The concept is simple, if slow to unfold, but oh that ending is worth the wait. Schriner, posing as an executive from the "corporate office," calls a local Wendy's and informs them that there's been a series of complaints about their location. Apparently some of the fried food has been coming out undercooked. "You'd be amazed by how often someone would destroy company property when they thought it was their boss's boss on the phone," Schriner told BuzzFeed News. When the employee refuses to stick his arm in 330-degree oil to adjust the heating element, Schriner convinces him to submerge the phone into the oil because "I need to hear it."

The call has taken on a life of its own over the years, even released on vinyl at one point. What record collection is complete without the sultry sounds of a Wendy's employee throwing away his fast food career?

Elton John gets a call from 'Vladimir Putin'

When Elton John received an unexpected call from Russian President Vladimir Putin back in 2015, he professed astonishment, telling the world leader, "I'm extremely honored that he's calling me and that I'm speaking to him. It's a great privilege to be able to speak to one of the most influential people in the whole world." The only problem was, he'd been had. He was, in fact, on the line with Russian celebrity pranksters Alexei "Lexus" Stolyarov and Vladimir "Vovan" Krasnov, taking advantage of John's professed desire to talk about LGBT rights with the notorious Russian head of state.

The whole episode would cause a bit of confusion when John took to Instagram to thank the Russian leader for the phone call, one the Kremlin knew nothing about. In the end, John was magnanimous, saying, "If this unfortunate incident has helped push this vital issue back into the spotlight, then I am happy to be pranked on this occasion." The real Putin put in a call to a "Crocodile Rock" singer a couple weeks later.

The Tube Bar prank calls inspired Bart Simpson

As Jim Davidson recalled to Howard Stern, it took him nearly two decades to learn that a series of prank calls he'd made as a goof with his buddy John Elmo had become underground hits. The revelation came when he was watching MTV and someone mentioned they were a fan, blowing his mind. Imagine if some prank you'd pulled decades ago all of a sudden got props on basic cable.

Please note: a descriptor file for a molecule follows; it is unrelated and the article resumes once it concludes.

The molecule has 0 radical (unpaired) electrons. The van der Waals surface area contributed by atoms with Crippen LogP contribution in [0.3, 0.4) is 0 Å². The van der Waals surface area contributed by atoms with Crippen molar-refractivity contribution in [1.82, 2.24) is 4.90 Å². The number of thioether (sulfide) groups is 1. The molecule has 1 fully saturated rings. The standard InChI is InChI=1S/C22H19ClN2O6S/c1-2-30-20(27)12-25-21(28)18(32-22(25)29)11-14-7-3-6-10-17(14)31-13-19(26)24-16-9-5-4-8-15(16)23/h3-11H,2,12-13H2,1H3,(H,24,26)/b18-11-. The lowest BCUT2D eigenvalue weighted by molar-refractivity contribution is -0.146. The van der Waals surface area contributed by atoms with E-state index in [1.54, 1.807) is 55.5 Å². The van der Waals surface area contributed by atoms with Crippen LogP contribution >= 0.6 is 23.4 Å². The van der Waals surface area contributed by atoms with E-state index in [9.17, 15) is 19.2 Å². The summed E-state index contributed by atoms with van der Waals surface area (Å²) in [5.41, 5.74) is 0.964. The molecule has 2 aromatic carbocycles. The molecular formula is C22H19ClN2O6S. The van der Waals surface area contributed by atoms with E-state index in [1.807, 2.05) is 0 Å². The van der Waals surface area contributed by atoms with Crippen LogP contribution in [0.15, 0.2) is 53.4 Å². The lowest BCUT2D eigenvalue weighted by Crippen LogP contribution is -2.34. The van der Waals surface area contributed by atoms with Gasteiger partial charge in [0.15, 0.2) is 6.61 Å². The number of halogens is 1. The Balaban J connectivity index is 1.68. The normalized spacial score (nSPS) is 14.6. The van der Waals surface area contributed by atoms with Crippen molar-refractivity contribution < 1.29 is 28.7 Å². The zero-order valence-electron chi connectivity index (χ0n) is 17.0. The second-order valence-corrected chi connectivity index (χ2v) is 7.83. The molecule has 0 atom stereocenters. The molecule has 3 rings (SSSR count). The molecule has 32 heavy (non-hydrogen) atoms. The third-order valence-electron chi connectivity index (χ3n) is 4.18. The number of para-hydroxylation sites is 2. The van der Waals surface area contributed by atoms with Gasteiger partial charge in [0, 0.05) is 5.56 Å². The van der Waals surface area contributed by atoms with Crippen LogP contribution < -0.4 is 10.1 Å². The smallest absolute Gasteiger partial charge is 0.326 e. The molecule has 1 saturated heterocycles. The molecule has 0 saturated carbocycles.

The story of the "Tube Bar Tapes" dates back to the mid-'70s, when Davidson and Elmo would call up a dive bar in Jersey City for kicks, frequently getting a crotchety old bartender named Louis "Red" Deutsch. The two would then ask to speak to one of the bar's patrons, with increasingly silly names like Frank N. Stein, Connie Lingus, and Seymour Butts. To say the tough-talking proprietor was pissed would be an understatement.

Sound familiar? If you're a fan of The Simpsons, you've probably heard this gag a time or two. In fact, Simpsons creator Matt Groening has acknowledged he was directly influenced by Davidson and Elmo and their unending quest to get Ben Dover on the phone.

Richard Christy drives a woman insane

Richard Christy is a man of many talents. A heavy metal drummer, stand-up comedian, and sidekick for The Howard Stern Show, Christy has spent a life boldly going where others fear to tread. For instance, he once pooped his pants on air before giving Dr. Drew a hearty handshake.

But his crowning achievement may be this prank call, in which he tried to buy some junk from a kind, confused woman, and slowly drove her nuts. Did he want the dryer, the fur coat, or the basketball hoop? That is a question best left for the philosophers.

Using overlapping voices, Christy somehow managed to answer every question the woman asks with opposing reactions, at the same exact moment, increasingly befuddling this poor lady, before driving her downright batty. "It sounds like three people are talking on the phone at the same time!" Prank calls can be mean, and they can be hilarious. This one borders on a work of art.